THE FACE OF DORSET – ‘That special part of Dorset’
John Chaffey looks at the geological, ecological and historical diversity of the Isle of Purbeck
Published in November ’10
From Bournemouth’s cliffs, the casual observer will see a line of shapely hills to the south-west beyond the waters of Poole Bay. The chalk forming these heights can be distinguished in the white cliffs of Handfast Point at their eastern end. From there the summits of this ridge rise and fall westwards to give one of the most striking profiles in southern England. They form the central spine of that special part of Dorset, the Isle of Purbeck. Its name is derived from the Old English Purbik ‘beak-shaped ridge frequented by the bittern or snipe’. A glimpse at a map of Purbeck confirms the aptness of the name: the ridge of the Purbeck Hills indeed ends in a beak-shaped promontory.
From Bournemouth’s cliffs, low hillocky country to the north of the ridge can just be discerned, together with its sandy shoreline from Studland to South Haven Point. This landscape of sandy hillocks, gravelly plateaux and marshy valleys is Purbeck’s own heathland. A closer examination of the gaps at Corfe reveals further high land beyond – this is Purbeck’s limestone landscape that stretches away to its south coast. At a modest height, an airborne observer would be impressed by the east-west layout of Purbeck’s countryside. To the north lies the heathland, and immediately to the south is that lowland of pastures, coppices, neat stone farmsteads and occasional well-knit villages that runs from Swanage Bay in the east to Worbarrow Bay in the west: this is the verdant, fertile Vale of Purbeck. To the south-west is Purbeck’s remote and hidden gem, the clay lowland based on Kimmeridge.
Twenty million years ago great earth movements, powered from the south, pushed up Purbeck’s Jurassic and Cretaceous rocks into a huge fold with the strata dipping steeply to the north on the northern limb of the fold and gently to the south on its southern limb. Erosion has laid bare the rocks of the fold, still nakedly exposed at the coast and covered by heathland, grassland, woodland and man’s imprint inland. In the north the heathlands are underlain by the sands and clays of the so-called Poole Formation. Just north of the Chalk ridge, a narrow fertile belt of farmland is underlain by the London Clay and Reading Beds. The Chalk of the Purbeck Hills has been pushed into an almost vertical position by the strength of the earth movements. To the south of the ridge, the sands and clays of the Cretaceous Wealden Beds, so well-exposed in Swanage Bay and Worbarrow Bay, are hidden beneath the Vale of Purbeck. Beyond, the Purbeck Beds, of very early Cretaceous age, outcrop over much of the limestone plateau; to the south and along the coast they are replaced by the almost horizontal Portland limestone. Just emerging from beneath the Portland Sand at St Aldhelm’s Head are the dark shales of the Kimmeridge Clay, whose outcrop steadily widens towards Kimmeridge, and narrows again to disappear beneath the limestone bastions of Gad Cliff.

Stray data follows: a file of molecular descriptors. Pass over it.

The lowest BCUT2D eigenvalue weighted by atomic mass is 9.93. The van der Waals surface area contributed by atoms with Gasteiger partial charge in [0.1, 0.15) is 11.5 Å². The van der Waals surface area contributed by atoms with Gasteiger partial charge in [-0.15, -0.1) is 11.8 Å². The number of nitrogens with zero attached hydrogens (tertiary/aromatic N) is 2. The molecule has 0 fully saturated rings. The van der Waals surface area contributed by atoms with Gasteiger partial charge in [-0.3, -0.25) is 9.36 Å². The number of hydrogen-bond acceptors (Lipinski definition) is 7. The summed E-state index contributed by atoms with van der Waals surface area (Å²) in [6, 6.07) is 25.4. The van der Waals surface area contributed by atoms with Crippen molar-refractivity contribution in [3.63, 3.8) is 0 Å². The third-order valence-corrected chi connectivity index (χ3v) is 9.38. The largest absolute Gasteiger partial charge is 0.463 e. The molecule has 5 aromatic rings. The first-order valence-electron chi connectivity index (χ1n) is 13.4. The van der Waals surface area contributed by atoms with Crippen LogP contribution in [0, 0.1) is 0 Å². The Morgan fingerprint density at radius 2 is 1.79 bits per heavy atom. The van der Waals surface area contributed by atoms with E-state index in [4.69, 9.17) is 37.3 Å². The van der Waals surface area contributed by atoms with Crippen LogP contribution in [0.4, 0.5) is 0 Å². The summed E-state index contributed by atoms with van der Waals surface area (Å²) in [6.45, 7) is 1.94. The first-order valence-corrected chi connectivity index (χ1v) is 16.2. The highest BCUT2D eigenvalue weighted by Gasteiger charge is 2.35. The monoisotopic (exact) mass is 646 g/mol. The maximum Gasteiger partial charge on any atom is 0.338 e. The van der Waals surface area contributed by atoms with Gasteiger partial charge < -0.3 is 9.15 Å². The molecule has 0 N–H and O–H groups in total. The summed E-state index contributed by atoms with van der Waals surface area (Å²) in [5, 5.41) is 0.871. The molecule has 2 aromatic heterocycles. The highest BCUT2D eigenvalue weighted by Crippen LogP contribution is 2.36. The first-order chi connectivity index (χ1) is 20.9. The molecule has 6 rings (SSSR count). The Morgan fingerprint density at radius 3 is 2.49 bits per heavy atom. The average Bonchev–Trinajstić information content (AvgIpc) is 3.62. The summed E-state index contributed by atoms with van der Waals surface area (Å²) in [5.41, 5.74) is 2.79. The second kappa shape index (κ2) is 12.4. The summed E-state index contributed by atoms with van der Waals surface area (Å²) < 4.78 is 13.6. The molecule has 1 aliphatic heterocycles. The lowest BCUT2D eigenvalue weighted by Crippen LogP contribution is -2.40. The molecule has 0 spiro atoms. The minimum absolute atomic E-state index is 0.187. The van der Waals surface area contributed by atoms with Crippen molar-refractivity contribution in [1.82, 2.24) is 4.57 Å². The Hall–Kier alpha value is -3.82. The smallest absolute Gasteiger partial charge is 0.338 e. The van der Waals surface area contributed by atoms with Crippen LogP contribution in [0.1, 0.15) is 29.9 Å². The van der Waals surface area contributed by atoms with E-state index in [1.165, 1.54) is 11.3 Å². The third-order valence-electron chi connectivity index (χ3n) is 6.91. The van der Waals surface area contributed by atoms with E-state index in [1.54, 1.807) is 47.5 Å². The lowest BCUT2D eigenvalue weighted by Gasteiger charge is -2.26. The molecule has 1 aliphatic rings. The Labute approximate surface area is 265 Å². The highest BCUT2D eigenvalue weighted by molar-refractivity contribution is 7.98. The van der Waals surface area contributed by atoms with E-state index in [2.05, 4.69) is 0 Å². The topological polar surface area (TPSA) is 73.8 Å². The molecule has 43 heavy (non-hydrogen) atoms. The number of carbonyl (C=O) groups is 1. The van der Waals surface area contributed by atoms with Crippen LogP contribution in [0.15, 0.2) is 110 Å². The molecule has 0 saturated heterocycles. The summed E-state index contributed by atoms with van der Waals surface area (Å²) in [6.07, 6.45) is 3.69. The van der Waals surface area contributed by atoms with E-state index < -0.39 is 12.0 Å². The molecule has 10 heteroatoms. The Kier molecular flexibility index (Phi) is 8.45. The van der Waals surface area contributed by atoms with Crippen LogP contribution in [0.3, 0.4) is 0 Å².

As a peninsula, Purbeck’s boundaries are easily enough defined on three sides. On the north it looks out onto Poole Harbour: to the east its coast varies from the dune-fringed Studland Bay, past the cliffs of the Foreland and Old Harry to the shores of Swanage and the crumbling cliffs of Durlston Bay. In the south is the Channel coast with fine and much varied cliff architecture from Durlston Head to St Aldhelm’s Head and beyond, to the western boundary of Purbeck at the secret and lonely cove of Arish Mell under the constantly falling cliffs of Cockpit Head. Beyond Arish Mell to the west, Purbeck’s chalk ridge – perhaps its defining feature – broadens out into cultivated downland to the west of Lulworth. Tradition has it that the tiny stream of Luckford Lake, which empties into the Frome, is the western boundary of Purbeck. The water-meadows of the Frome limit true Purbeck to the north and define its boundary through to Poole Harbour.
The heathlands extend from the eastern banks of Luckford Lake through to Studland Heath. To walk across Hartland Moor is to experience the wild and lonely ‘Great Heath’ that Sir Frederick Treves described. The heathlands in the west echo to the alien sounds of tank gunfire; further to the east they are protected for all time in the National Nature Reserves of Stoborough, Hartland Moor and Studland Heath. Here the Dartford Warbler finds an ideal habitat in the gorse thickets together with the stonechat, nightjar and the woodlark.